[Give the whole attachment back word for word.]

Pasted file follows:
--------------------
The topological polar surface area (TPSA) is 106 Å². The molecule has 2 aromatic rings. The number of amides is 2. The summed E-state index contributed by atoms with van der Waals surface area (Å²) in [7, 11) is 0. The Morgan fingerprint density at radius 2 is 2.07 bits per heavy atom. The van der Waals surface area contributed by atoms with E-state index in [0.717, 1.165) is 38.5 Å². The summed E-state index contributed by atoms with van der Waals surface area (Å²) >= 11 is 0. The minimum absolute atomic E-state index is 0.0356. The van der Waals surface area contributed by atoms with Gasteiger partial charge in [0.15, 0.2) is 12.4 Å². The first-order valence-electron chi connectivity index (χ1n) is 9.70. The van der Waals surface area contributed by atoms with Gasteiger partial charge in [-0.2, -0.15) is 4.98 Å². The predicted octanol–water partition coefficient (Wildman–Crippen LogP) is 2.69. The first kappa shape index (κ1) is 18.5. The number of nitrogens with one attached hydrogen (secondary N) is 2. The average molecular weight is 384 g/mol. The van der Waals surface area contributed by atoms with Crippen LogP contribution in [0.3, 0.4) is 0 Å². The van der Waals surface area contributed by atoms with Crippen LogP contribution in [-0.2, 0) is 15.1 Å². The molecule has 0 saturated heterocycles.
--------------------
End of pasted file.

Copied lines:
The topological polar surface area (TPSA) is 106 Å². The molecule has 2 aromatic rings. The number of amides is 2. The summed E-state index contributed by atoms with van der Waals surface area (Å²) in [7, 11) is 0. The Morgan fingerprint density at radius 2 is 2.07 bits per heavy atom. The van der Waals surface area contributed by atoms with E-state index in [0.717, 1.165) is 38.5 Å². The summed E-state index contributed by atoms with van der Waals surface area (Å²) >= 11 is 0. The minimum absolute atomic E-state index is 0.0356. The van der Waals surface area contributed by atoms with Gasteiger partial charge in [0.15, 0.2) is 12.4 Å². The first-order valence-electron chi connectivity index (χ1n) is 9.70. The van der Waals surface area contributed by atoms with Gasteiger partial charge in [-0.2, -0.15) is 4.98 Å². The predicted octanol–water partition coefficient (Wildman–Crippen LogP) is 2.69. The first kappa shape index (κ1) is 18.5. The number of nitrogens with one attached hydrogen (secondary N) is 2. The average molecular weight is 384 g/mol. The van der Waals surface area contributed by atoms with Crippen LogP contribution in [0.3, 0.4) is 0 Å². The van der Waals surface area contributed by atoms with Crippen LogP contribution in [-0.2, 0) is 15.1 Å². The molecule has 0 saturated heterocycles.